Running in the 'Meda: Sunday in the Park
Running in the 'Meda: Sunday in the Park
Photo courtesy of Marty Beene.
Golden Gate Park was the scene of a large race last Sunday: the Kaiser Permanente San Francisco Half Marathon & 5k. Over 7,000 runners finished one or the other of the races.
Managing the logistics of a big race like this is incredibly complex - especially in this case, where the start and finish are in different places and there is very limited parking for the number of people participating and watching. Everything seemed to work perfectly, from the buses shuttling runners from parking areas along the Great Highway to the start, to the gear check truck, to the Port A Potty setup near the start, to the start itself, to the water stops, course layout, and even having results available online minutes after runners finished.
The courses are excellent. The 5k course stays completely within the park, starting with a slight uphill and finishing with two miles of mostly downhill roads. The half marathon course visited the entire panhandle of the park, cruised all the way down to the ocean, made a trip (almost) to the zoo, then finished with a somewhat cruel uphill over the final few hundred yards back into the park. Combined with the excellent running weather (low 50s, no wind), it made for a most enjoyable and, for many, brisk start to Super Bowl Sunday.
The 5k was the smaller and less competitive event, with 2,252 finishers. I ran well, clocking a 20:30, my best time for a 5k since June of 2001 - that's 6:36 per mile. I finished in 44th place, fourth in my age group. Right behind me at 20:33 (6:37 per mile) was a woman visiting from Connecticut, happy to be away from the 17 degrees she said it was where she lives. Oh, by the way, she happened to mention that she's 60 years old.
Running downhill for two miles was great practice for Bay to Breakers, coming up in mid-May.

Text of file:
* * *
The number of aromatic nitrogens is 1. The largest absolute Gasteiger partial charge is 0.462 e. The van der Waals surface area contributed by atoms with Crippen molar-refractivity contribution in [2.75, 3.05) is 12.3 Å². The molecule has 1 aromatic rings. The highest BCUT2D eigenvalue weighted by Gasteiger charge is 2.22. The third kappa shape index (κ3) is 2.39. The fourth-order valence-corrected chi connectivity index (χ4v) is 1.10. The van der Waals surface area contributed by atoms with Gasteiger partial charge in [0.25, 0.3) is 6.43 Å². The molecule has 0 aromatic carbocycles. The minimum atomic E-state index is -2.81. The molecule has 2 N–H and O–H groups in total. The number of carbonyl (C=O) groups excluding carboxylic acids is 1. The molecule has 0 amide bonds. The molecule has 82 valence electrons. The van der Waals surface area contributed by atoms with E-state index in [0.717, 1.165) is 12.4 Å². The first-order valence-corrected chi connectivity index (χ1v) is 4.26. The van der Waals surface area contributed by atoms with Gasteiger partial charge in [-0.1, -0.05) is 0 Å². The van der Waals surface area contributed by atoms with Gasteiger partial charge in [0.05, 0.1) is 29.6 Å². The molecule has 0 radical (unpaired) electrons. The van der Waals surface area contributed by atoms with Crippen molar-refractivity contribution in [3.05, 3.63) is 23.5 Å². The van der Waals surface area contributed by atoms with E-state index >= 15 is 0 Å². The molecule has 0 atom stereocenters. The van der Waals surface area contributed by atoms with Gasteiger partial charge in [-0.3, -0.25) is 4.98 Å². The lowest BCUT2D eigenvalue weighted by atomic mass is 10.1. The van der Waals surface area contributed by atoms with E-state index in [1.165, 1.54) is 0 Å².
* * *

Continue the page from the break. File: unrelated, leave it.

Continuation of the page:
The half marathon, sporting 4,801 participants, drew a very competitive field. The more serious runners know that it can be a fast course when there is little or no wind on the Great Highway. To illustrate how competitive it was, I counted seven runners in my age group alone who ran the entire half marathon at a faster pace than I ran the 5k. Yikes.
In addition to my own exploits, I felt like a proud parent watching the other runners. Over the previous few months, I had been training a couple dozen Kaiser employees to run or walk one of the two races as part of one of their fine employee wellness programs. It was inspiring to see some people who had never run before completing an entire half marathon. Most importantly, they had fun, and will likely use this experience as a launching pad to maintain a healthy level of fitness from now on.
Kaiser's approach to employee wellness is excellent, as they encourage people to find a fitness activity that works for them - they often bring in many kinds of fitness professionals like me to enable employees to exercise during their lunch or break periods. The finish line race announcer reported that over 2,000 Kaiser employees were participating in one of the races.
Finally, there was a substantial Alameda contingent at the race: I counted 18 'Medans among the 5k finishers and 26 among the half marathoners in the published results. The fastest Island resident in the 5k was yours truly, while 10-year-old Lili Nix was the first gal from the Island, running a 34:20 time and coming in 889th. In the half marathon, 43-year-old Neil Gilfedder's 1:21:39 brought him to the finish in 78th place overall (seventh in his age group) as the first Alameda resident, while Martha Pamintuan was the first Alameda woman. Martha ran 1:36:24 and was the 94th woman, 26th in her age group. Nice work, everyone!
Coming up, I plan to write about great places to run here in the East Bay, and maybe even a little beyond. If you have favorite routes and/or trails, let me know in the comments or shoot me an e-mail!
Marty Beene, a USA Track & Field certified coach, is owner of Be The Runner; he coaches adults from beginners to veterans individually and in groups, including corporate wellness groups. Marty still wants your opinions about his idea for a running retreat - he created a brief survey that you can complete here to help him out; he can be reached at marty@BeTheRunner.com.